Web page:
Peter Berger, sociologist of religion and current director of Boston University’s Institute of Culture, Religion and World Affairs, takes note of the growing interest in Calvinism among Southern Baptists. Berger obviously has no truck with the New Calvinism, but his prediction of where it is going, particularly in politically active circles, is worth reading.
The New Calvinists have shown a particular interest in a Dutch theologian whose work seems particularly relevant to the American situation. Abraham Kuyper (1837-1920) also used the term New Calvinism to define his position. He combined orthodox Calvinist theology with a strong commitment to the separation of church and state (he split with the official Dutch Reformed Church over this issue). As far as I can make out, he accepted the doctrine of predestination, but without emphasizing its negative portion (the bit about predestination to hell). He taught the sovereignty of Christ over all realms of reality, but he believed that, if grounded in a strong Christian culture, Christians could participate in a pluralist society and a democratic state. He visited America and lectured at Princeton. Kuyper founded a political party, and he was prime minister of the Netherlands from 1901 to 1905. One can understand how Kuyper would appeal to Baptists, who always held a strong belief in the separation of church and state.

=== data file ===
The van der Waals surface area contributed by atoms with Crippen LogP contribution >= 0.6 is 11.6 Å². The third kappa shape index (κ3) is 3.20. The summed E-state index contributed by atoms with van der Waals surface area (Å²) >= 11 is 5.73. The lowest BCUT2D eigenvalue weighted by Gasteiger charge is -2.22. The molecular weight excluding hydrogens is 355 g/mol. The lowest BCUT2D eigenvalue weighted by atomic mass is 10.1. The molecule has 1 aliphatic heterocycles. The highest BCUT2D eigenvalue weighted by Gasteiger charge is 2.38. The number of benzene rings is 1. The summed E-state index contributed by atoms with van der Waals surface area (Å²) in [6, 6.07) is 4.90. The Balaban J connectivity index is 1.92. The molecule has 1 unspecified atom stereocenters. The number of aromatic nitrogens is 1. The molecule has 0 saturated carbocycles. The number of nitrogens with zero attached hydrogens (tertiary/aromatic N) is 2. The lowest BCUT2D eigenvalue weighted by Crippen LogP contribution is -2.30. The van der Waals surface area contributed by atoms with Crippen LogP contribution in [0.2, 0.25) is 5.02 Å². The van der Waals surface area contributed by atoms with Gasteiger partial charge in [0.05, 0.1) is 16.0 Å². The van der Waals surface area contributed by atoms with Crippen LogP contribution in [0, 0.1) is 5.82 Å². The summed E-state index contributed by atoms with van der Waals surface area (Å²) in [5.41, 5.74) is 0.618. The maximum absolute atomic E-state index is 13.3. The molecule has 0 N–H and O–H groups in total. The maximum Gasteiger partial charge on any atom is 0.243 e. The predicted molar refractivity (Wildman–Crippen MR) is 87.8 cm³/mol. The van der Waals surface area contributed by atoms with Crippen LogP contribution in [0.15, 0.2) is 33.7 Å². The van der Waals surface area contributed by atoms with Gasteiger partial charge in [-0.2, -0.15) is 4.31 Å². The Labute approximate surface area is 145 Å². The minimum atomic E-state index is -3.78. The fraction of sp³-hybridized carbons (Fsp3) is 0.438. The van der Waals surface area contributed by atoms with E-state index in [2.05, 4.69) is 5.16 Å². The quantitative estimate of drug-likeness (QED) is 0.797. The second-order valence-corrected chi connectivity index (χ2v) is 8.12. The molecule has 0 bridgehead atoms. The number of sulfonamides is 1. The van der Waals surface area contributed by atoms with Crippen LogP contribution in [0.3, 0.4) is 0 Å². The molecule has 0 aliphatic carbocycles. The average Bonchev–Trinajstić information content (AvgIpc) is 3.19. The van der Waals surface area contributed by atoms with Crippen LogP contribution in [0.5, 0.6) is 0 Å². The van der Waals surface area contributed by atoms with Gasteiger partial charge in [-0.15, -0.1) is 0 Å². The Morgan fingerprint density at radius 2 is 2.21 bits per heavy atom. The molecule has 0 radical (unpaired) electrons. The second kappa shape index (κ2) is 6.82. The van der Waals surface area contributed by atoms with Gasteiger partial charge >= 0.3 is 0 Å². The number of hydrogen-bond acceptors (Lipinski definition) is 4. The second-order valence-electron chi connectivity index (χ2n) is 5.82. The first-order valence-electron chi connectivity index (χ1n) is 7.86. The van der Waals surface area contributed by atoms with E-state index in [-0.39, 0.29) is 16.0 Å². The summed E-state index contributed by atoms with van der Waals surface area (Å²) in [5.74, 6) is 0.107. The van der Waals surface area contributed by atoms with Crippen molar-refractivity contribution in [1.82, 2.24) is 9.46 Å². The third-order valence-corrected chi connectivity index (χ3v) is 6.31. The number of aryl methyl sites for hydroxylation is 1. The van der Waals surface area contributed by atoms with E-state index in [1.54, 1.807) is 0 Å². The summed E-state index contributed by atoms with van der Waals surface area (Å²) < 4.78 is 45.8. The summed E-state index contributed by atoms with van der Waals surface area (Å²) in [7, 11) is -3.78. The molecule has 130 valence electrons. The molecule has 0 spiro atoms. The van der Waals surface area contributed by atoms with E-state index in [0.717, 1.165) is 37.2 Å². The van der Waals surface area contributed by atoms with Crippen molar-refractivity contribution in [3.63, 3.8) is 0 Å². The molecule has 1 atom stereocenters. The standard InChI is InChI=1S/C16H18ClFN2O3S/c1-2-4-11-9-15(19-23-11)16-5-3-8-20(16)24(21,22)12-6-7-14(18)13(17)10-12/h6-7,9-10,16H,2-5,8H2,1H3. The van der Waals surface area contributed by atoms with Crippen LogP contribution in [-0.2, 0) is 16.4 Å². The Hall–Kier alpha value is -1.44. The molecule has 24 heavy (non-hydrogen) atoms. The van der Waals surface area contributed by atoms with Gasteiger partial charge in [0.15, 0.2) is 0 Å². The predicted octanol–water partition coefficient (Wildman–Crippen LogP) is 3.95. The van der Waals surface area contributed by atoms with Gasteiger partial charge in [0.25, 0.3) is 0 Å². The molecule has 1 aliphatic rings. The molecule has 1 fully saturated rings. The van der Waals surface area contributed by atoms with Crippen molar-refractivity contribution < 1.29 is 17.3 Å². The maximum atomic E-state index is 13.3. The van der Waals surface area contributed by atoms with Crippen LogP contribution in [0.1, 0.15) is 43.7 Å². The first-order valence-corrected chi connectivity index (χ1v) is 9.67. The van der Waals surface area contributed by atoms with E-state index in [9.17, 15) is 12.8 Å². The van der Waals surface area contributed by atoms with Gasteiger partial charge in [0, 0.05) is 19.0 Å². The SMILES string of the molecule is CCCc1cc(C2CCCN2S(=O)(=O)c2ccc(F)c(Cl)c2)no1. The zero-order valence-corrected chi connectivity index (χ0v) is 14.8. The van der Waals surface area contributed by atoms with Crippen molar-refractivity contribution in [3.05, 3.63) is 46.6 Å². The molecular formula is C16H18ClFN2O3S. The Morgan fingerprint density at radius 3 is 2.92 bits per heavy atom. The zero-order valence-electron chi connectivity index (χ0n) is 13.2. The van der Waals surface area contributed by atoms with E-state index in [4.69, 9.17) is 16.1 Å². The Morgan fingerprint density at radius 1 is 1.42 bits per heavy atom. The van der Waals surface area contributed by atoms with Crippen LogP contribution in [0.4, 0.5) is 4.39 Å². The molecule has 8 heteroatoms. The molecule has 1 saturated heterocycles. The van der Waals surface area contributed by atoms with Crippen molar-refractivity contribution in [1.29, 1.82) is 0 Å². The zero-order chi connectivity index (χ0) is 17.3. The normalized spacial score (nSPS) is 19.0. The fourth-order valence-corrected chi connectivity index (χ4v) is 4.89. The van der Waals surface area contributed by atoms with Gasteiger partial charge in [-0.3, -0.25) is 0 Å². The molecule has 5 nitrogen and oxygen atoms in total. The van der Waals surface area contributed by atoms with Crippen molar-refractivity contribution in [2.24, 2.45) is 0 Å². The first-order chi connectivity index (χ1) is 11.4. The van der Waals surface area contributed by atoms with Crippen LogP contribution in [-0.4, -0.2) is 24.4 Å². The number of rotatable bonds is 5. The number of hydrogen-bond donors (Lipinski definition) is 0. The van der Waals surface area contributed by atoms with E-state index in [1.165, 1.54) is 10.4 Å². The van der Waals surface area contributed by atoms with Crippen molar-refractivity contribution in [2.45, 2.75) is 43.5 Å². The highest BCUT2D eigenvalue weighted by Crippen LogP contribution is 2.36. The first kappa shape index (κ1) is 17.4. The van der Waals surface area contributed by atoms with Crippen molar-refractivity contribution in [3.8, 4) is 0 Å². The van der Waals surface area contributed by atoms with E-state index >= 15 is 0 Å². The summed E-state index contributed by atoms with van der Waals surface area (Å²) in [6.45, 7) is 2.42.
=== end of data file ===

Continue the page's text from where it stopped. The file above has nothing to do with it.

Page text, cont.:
Read the rest here.